You know how you feel more in control of your life when your surroundings are neat and orderly? There’s something to that, according to a study by a researcher at the University of Pennsylvania’s Wharton School.
When people’s sense of personal control is threatened, they tend to seek order and structure in their environments, posits Keisha M. Cutright, an assistant professor of marketing at Wharton. A logical, organized environment comforts people and keeps them from feeling that their lives aren’t being governed by total randomness or chaos.
Apply that to consumer behavior, Cutright reasons, and you’ll find that those who are feeling less in control are more drawn to structured and orderly products and logos — for example, things that are bounded by thick borders, frames and other sharply defined edges. “Boundaries, by their very nature, dictate where things belong and consequently represent the establishment of order and structure in the environment,” Cutright writes. “The role of boundaries might be colloquially paraphrased as providing a sense that ‘there’s a place for everything and everything is in its place.'”
After the terrorist attacks of Sept. 11, 2001, for instance, people faced a heightened awareness of their vulnerability and lack of control, Cutright notes. To cope, they increased support for the government, reaffirmed their religious beliefs — and did a lot of spending on consumer goods. Simultaneously, the author says, there was a noticeable shift in the types of goods that were being introduced to the market:
Speciﬁcally, it has been suggested that America’s reaction to its vulnerable state was reﬂected in a shift away from visually open, ﬂexible, and translucent products to the more structured and tightly bounded products (with their sharp edges, tight corners, and opaque packages) that captured design awards and accolades in the year that followed [9/11].
In a series of experiments, Cutright demonstrates that people with a lower sense of personal control indeed tended to prefer products with distinct boundaries. In one study, students were subjected to loud, grating noises like sirens, bells and alarms; half of the participants were given a remote control and told they could turn off the noise if they wanted, while the other half were given no such choice. (The students were led to believe that the experiment was about cognitive performance in the face of distraction and were asked to solve math problems while listening to the din.)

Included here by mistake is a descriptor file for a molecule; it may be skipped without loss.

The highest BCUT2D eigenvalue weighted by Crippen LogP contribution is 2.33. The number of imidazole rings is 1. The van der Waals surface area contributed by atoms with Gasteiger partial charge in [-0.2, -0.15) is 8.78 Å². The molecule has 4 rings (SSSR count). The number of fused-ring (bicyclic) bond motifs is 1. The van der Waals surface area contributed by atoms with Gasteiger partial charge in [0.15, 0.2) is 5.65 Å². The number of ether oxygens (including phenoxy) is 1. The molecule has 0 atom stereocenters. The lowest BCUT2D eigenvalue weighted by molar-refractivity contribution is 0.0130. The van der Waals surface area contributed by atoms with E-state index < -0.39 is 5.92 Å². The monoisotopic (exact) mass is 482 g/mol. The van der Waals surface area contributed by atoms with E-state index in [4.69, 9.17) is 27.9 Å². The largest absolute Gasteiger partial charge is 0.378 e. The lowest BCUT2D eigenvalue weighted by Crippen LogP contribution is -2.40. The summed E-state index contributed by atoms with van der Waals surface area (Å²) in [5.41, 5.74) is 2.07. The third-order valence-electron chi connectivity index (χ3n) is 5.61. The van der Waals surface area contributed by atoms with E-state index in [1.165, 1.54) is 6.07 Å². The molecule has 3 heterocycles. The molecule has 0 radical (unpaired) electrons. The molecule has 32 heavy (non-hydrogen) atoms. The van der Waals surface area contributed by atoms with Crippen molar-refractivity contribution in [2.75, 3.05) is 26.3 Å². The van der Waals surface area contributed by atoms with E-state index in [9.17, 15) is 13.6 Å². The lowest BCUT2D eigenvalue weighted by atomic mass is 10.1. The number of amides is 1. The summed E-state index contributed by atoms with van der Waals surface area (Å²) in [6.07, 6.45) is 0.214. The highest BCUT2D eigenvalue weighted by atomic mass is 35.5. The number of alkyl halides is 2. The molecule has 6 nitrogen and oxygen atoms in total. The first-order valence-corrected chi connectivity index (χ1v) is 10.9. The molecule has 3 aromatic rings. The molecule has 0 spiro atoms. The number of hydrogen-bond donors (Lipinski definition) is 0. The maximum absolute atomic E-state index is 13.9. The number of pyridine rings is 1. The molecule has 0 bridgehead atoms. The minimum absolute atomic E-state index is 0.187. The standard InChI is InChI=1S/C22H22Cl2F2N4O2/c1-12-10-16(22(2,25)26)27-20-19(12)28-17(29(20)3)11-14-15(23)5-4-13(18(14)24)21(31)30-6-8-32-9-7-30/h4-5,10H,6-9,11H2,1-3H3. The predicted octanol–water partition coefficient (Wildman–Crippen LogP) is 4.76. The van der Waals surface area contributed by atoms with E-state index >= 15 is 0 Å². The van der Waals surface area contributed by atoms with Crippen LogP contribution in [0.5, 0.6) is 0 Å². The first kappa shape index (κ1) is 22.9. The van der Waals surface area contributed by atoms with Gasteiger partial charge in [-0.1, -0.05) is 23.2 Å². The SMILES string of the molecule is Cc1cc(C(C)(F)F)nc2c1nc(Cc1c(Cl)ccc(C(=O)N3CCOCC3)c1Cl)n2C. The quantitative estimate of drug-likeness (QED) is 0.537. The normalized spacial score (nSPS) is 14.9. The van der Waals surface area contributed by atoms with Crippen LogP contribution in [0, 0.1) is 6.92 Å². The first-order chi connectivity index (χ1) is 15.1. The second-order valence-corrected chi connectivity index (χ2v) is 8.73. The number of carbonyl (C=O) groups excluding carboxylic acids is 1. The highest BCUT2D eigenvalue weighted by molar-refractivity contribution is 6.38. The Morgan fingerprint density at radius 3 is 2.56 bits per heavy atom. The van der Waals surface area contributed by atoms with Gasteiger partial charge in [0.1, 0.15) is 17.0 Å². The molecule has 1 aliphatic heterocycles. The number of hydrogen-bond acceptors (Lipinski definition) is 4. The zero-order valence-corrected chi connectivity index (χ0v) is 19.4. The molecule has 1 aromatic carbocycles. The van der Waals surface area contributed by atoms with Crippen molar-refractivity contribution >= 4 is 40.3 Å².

Afterward, as a reward for participating, the researchers offered students their choice of postcards: one had a thick border framing the image; the other had the identical image, but without the border. The researchers found that those who had been exposed to noise without any choice were far more likely to select the bordered postcard than students who had been given the remote control.
In subsequent studies, Cutright used a variety of measures to manipulate participants’ feelings of control, then tested their preferences for structured versus unstructured objects and environments, including bordered and unbordered brand logos and product packaging as well as shopping environments that were orderly versus those in which products were haphazardly scattered about. In all cases, people who were made to feel lacking in control were more likely to seek structure outwardly.
The findings may not only inform product design, but also shed light on consumer psychology when it comes to certain intangible boundaries. “For example, consumers may become less likely to allow brands to stretch beyond a particular space in brand extensions and partnerships,” Cutright writes.
The author’s advice to marketers is that consumers today, facing an uncertain financial climate, terrorist threats and unpredictable natural disasters, are likely seeking small comforts wherever they can. “Marketers should take heed of consumers’ need for structure and acknowledge the value and beauty of boundaries,” she writes.
Of course, some of us already figured that.